All Work and No Play, or…

Photo by Cia da Foto

I woke up at 4am this morning… only about 50 minutes earlier than my alarm goes off on Monday through Friday, but feeling so much more awake. The difference was that I went to bed at about 8:30pm because I knew I was too tired to even read, watch TV, much less do anything productive or fun. 7 hours of sleep is a long time for me. So today I feel really invigorated and ready to conquer the world!

Have a Good Weekend!

As I said “Good Morning” on Twitter, I was greeted by friends who wished me a good weekend and it reminds me of how I rarely differentiate between work days and weekends. Christine Livingston addressed this in her post, The Great Indispensability Hoax. The tweet by AvidCareerist, Donna Svei RT’d Christine’s comment: “It’s OK to take the weekend off. Really!” and the link.

I read multiple comments either directly to me or in passing about having a good weekend. But you see, I love my work and I rarely see it as work. I know my capacity. This past week, I mixed up writing resumes, an executive bio, cover letters, thank you letters, LinkedIn profiles, and blog posts while touching base with clients and colleagues and the occasional house project.

I know the wisdom of taking a break from your work and, of course, I know the old adage, “All work and no play makes Jack a dull boy…” (or Julie a dull girl.) But I can tell you that I am happier writing and working with my clients than I have ever been in my life. My clients challenge me, writing blog posts is fun for me, and regular readers know I love the interaction of Twitter, Facebook, and the rest of the social media tools.

What if you hate your job?

On the flip side, I was reading Alison Doyle’s post last night, How to get fired. Alison gives great points on how careless people have gotten when talking about their jobs. The most interesting section for me in her post was this:

For an example of how easy it is to mess up, searching for I hate my job on Twitter will give you a lengthy list of people who don’t mind sharing that information. Let’s hope the boss isn’t reading their tweets.

I followed her link last night for the “I hate my job” statements on Twitter. This is a live link that changes and the volume of people who say those words amazed me! Partially, at how blatant some of the comments were, and even more, because I was once again struck by how many people who are blessed to have work, really do hate their jobs. I’ve talked about Facebook No-No’s before but in today’s economy to blurt out “I hate my job” in social media or just carrying around a bad attitude is asking to be fired.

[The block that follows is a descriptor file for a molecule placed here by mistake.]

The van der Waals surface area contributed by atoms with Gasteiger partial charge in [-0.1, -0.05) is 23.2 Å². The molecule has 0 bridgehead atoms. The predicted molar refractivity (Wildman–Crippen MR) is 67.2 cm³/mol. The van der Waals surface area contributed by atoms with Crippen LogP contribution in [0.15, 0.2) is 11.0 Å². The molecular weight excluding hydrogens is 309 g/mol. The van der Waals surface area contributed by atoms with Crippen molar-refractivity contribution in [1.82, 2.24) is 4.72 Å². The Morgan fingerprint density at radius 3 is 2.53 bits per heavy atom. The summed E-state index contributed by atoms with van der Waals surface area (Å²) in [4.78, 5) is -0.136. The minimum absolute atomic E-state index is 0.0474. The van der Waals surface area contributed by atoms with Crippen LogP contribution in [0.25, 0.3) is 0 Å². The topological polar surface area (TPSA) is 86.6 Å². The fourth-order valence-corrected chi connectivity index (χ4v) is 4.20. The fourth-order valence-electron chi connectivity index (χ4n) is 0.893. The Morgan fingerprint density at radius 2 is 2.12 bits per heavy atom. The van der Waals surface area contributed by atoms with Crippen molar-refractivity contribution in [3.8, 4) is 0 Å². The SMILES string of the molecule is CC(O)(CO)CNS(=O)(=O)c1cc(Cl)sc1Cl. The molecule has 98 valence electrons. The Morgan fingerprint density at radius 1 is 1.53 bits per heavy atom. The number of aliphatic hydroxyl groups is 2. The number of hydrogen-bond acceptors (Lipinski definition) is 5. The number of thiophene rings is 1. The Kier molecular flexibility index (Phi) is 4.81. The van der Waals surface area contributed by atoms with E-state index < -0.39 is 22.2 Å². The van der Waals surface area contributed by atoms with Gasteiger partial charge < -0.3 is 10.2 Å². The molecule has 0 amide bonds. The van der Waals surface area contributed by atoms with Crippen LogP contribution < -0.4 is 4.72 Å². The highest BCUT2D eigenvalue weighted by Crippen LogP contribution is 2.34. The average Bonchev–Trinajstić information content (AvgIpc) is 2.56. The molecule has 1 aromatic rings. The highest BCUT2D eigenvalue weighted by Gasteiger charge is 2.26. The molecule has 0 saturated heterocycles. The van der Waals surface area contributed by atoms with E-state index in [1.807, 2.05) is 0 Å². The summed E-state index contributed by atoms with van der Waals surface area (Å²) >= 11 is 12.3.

I do work long hours and do work at least some hours during most weekends but I love what I do. Many of the people I work with are the same type of people, energized by their work and love what they do. I write resumes to move people who love their jobs into more challenging positions. A second reason I work in the career industry is to help those people who hate their jobs to find something they can love. The third reason I create career marketing solutions is to help people who have lost their jobs. I know that those who are currently looking for work really want to be able to have a new position. When so many people are working hard to find work, it is hard to hear people say they hate their job.

If you need time off on your weekends (or weekdays if you work on the weekends) because you have lost your love for your work, by all means do so to re-energize yourself and as Christine so aptly put it:

Rather than being a trusty, loyal flunky, following the rules, and putting such huge store on turning up regardless, you need to get smart and think about what value you bring to your employer, to your entrepreneurial venture, or to the world that’s unique to you, and deliver it. To use Seth Godin‘s idea, you have to see yourself as an artist, trust that you bring something very special, and put it out there.

You then become indispensable, not for the hours you put in, or for your busy work, but for the difference that is you.

Let me know how you will answer the question: “how’s work?”


  1. Donna Svei aka AvidCareerist on November 6, 2010 at 12:49 pm

    Hi Julie,

    That post by Christine is one of all my time favorites. I’m glad it touched you. And, by the way, I can’t imagine you EVER being a dull girl.



    • Julie Walraven on November 6, 2010 at 1:07 pm

      Thanks, Donna, Christine and I are friends so I try to read everything she writes. Her writing is inspiring and she has a way of drawing me in… so I am glad you reminded me of that post.

      You made me laugh with the dull girl comment. I appreciate you for all your connectivity and your own brilliant blog. Thanks for stopping by!

  2. Julie Walraven on November 28, 2010 at 5:35 pm

    I missed this comment, Henway. Congratulations on the new position. Good insight on how to make things more fun or interesting!

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